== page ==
Asia Top News and Analysis Malaysia

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    By several measures, Asian currencies are bargains - but be careful.

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    All things considered, the best spots to launch a startup have a humming local economy, and attract the most venture capital. 

  • Abu Dhbai

    The European debt crisis is worrisome but it is unlikely to pose a danger to major banks on the continent, Michael H. Tomalin, CEO of the National Bank of Abu Dhabi, told CNBC.

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    Stock markets in Asia continue to head south with little to signal a turnaround in the new quarter, but regional experts told CNBC investors should capitalize on attractively low valuations instead of piling cash.

  • Qantas Airways says it is canceling and delaying dozens of flights because of a strike by its ground workers and engineers. The Australian carrier says 8,500 domestic and international passengers will have their flights disrupted by Friday's strikes. Qantas says 39 flights will be delayed and two flights canceled.

  • Petronas Towers and Masjid Al-syakirin mosque in Malaysia

    Malaysia is trying to enhance opportunities for its more assertive multinationals as well as bolster investments from the West, the New York Times reports.

  • A Swiss rate cut dents the franc and Europeans go shopping — it's time for your FX Fix.

  • Gurgaon City Centre in New Dehli, India

    On a recent wind-whipped morning, a steel-hulled behemoth arrived at a desolate stretch of India’s western coast groaning with enough coal to power a city of one million people for more than two weeks. The New York Times reports.

  • Worries about the debt ceiling derail the dollar, and kiwis fall after trade data disappoints  - it's time for your daily FX Fix.

  • China's flag flies over octagonal structures built on stilts in the Philippine-claimed Mischief Reef in the disputed Spratly Islands located in the South China Sea.

    Not a single Asian country with territorial claims in the South China Sea has installed an oil drill in the heart of the disputed region, but that might soon change.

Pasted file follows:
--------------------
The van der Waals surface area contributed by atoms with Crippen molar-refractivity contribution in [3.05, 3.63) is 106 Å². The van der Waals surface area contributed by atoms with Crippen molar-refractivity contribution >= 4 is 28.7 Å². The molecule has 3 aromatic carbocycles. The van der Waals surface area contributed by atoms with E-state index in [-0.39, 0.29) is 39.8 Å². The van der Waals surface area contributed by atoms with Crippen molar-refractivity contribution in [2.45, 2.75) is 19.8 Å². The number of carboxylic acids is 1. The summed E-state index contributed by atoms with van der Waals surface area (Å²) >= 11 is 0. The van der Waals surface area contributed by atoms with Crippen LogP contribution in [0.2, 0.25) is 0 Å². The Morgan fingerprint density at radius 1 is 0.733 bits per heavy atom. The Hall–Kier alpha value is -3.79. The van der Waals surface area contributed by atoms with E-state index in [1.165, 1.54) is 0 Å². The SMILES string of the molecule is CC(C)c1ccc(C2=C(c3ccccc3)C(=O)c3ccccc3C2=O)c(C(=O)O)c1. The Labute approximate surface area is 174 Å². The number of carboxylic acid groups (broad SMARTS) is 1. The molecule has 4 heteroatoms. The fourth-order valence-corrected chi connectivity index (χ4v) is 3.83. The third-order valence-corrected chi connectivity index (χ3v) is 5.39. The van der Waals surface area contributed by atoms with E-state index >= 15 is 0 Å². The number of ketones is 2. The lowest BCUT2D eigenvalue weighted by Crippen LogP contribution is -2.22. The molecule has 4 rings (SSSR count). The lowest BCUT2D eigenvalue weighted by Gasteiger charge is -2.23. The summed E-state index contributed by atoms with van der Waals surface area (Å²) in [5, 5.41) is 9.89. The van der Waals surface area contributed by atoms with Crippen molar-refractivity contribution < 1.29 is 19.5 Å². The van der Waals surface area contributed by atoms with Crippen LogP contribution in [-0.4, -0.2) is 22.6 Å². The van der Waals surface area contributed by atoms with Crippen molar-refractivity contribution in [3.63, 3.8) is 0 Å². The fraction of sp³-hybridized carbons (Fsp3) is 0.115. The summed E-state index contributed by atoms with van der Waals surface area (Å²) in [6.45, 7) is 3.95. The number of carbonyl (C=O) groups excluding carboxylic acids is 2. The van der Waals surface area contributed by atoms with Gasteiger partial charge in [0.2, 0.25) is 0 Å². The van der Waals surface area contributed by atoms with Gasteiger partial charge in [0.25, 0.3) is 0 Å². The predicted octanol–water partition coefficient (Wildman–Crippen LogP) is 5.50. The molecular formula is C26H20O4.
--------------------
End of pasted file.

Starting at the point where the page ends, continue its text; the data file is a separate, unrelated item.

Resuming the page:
• Mark Matthews of Bank Julius Baer is bullish on Malaysian equities, and expects stocks to end positive in 2011.

    The Malaysian economy’s low correlation to the rest of the world will help the country’s equities perform better in times of economic uncertainty and market volatility, says one analyst. 

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    China's banks are unexpectedly fragile and the Royal Bank of Australia is a dove - it's time for your VEX Fix.

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    Japanese businesses are pessimistic and euro traders don't know what to think — it's time for your Friday FX Fix.

  • Strong medicine for Greece will jumpstart aid plans and currency investors' fears will ease, one strategist says.

  • Motorists queue up to refuel at a gasoline and service station in Jakarta, 18 September 2007. Oil prices topped 81 USD a barrel for the first time on, setting another record high amid fears of critically tight supplies for the winter season in the United States. AFP PHOTO/Ahmad ZAMRONI (Photo credit should read AHMAD ZAMRONI/AFP/Getty Images)

    Rising oil prices have created concerns about the cost of fuel subsidies across the region. Although these costs will increase, it is important to make distinctions based on each government’s ability to absorb the higher costs.

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    Rare earth prices are reaching rarefied heights. World prices have doubled in the last four months for rare earths — metallic elements needed for many of the most sophisticated civilian and military technologies, whether smartphones or smart bombs.

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    Malaysia could soon join a growing list of Asia-Pacific countries, including China, Indonesia, Mongolia, Vietnam, and Cambodia, that in the last decade have introduced a form of minimum wage. The NYT reports.

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    Central banks can only slow, not stop, currencies from moving when fundamentals dictate a shift. That means you, Malaysia and Thailand.

  • 80-year-old Sumi Abe is rescued from her destroyed house nine days after the 9.0 magnitude earthquake and tsunami on March 20, 2011 in Ishinomaki, Miyagi, Japan.

    In the wake of Japan’s cascading disasters, signs of economic loss can be found in many corners of the globe, from Sendai, on the battered Japanese coast, to Paris to Marion, Ark., reports the New York Times.

  • Japanese shares plunged on Tuesday as fresh explosions rocked a damaged nuclear plant and triggered a rise in radiation levels, sending investors fleeing from riskier assets such as equities and commodities across Asia.